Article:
- a volume control wheel: if both communication channels are connected – the 2.4 GHz and the Bluetooth ones – the wheel adjusts volume of the first one. If only one – any of them – is on, then it’s going to be that channel. It also controls the amplifiers built into the headphones: it’s not in sync with the Windows volume, and you can basically turn it out to 100% and forget about it;
- an analog cable port;
- a USB Type-C port hidden by the cover: it can be used to update the headset firmware and charge the headset battery directly without removing it;
- an indicator of connection to the control unit.
On the right one:
- a Bluetooth power button: the headset can operate in Bluetooth-only mode without connecting to the control unit. The button also controls playback via the Bluetooth channel;
- a battery compartment under a cover;
- a Bluetooth device connection indicator.
The covers hold on to the earcups thanks to magnets.
In the upper part of each of the earcups, there are 2 of the 4 mics of the noise cancellation system.
What can I say about the design and build in general? The plastic used is unexpectedly high-quality, and also doesn’t take any stains or sweaty fingerprints at all. But the metal-finished elements have radial micro-cuts and literally draw dirt of all sorts. Try to clean it, and I’ll watch you struggle.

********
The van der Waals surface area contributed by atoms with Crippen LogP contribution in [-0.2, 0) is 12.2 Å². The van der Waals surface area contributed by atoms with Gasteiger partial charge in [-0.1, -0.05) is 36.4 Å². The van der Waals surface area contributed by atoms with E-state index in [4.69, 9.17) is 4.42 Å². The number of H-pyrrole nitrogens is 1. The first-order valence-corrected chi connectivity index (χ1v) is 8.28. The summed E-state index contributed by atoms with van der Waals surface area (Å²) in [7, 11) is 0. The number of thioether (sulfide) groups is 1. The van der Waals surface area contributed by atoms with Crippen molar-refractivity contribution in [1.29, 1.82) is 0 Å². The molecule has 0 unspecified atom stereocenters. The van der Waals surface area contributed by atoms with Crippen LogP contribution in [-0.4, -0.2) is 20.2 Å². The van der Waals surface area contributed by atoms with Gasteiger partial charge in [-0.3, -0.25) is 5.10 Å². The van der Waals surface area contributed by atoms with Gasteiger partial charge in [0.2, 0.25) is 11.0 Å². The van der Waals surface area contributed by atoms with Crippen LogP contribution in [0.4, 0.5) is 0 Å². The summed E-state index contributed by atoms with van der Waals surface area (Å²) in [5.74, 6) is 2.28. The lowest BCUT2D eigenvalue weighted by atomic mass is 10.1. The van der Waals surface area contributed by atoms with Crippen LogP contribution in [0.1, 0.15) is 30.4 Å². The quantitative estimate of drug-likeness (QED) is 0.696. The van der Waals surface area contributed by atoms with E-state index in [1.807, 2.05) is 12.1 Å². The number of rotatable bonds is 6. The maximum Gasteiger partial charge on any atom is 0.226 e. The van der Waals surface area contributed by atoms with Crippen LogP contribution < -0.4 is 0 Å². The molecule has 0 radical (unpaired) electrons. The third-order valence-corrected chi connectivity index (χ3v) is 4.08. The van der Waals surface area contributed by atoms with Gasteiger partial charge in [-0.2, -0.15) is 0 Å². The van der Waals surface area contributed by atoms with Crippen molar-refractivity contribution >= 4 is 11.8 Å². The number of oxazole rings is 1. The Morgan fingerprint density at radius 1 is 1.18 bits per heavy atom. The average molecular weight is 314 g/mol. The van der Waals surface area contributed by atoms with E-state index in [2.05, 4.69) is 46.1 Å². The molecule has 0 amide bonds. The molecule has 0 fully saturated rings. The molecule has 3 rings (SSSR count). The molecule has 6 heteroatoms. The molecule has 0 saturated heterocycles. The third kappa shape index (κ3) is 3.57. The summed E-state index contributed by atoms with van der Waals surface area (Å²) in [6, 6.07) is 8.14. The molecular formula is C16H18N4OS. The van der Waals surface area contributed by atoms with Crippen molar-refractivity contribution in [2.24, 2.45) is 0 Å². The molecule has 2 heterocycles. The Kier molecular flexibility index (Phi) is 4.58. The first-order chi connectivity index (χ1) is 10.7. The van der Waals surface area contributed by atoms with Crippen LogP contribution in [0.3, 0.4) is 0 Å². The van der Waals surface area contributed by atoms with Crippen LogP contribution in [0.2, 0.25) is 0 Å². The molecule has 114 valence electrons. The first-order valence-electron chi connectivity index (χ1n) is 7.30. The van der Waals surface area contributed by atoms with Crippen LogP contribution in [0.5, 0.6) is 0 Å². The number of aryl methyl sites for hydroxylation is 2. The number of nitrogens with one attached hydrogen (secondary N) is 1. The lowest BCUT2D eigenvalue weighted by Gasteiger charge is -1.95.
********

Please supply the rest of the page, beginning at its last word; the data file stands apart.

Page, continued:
As for me, I wouldn’t say the design is hands down premium, but there’s no that feeling of unreliability or downright irrationality of the design. The metal thingies… well, it’s just a blunder. Sorry, guys, but it is.
No backlight, though!
What’s really important to point out here, is that the three most frequently replaced parts – the batteries, the headbands and the earpads – can actually be replaced. These can be purchased separately (it’s only the headband for now). And this is freaking amazing.
2.2 Control unit
It performs four main functions:
- connects headphones to a source (PC, gaming console or anything else);
- charges the batteries;
- manages some headset settings;
- displays information on the built-in display.
To do anything, you need to turn or press the control wheel, and the only touch button always navigates you through the menu one level higher (as if it was a ‘Back’ button, you know).
The main area of the front surface is taken by a monochrome OLED display. Low resolution, but okay. On the back, there are 2 USB Type-C ports, as well as analog input and output for 3.5-jack connectors. The control unit is powered, as expected, via USB.
By the way, the unit is so lightweight that it seems to be empty inside. There’s a rubber strip on the bottom, too, to prevent it from sliding on the table. Useful, you know, if you live on a yacht. Fun fact: if you wipe the surface of the unit with a damp cloth, it becomes almost transparent.
I’m going to tell more about this and how it works and why it is even here below.
3. Usage experience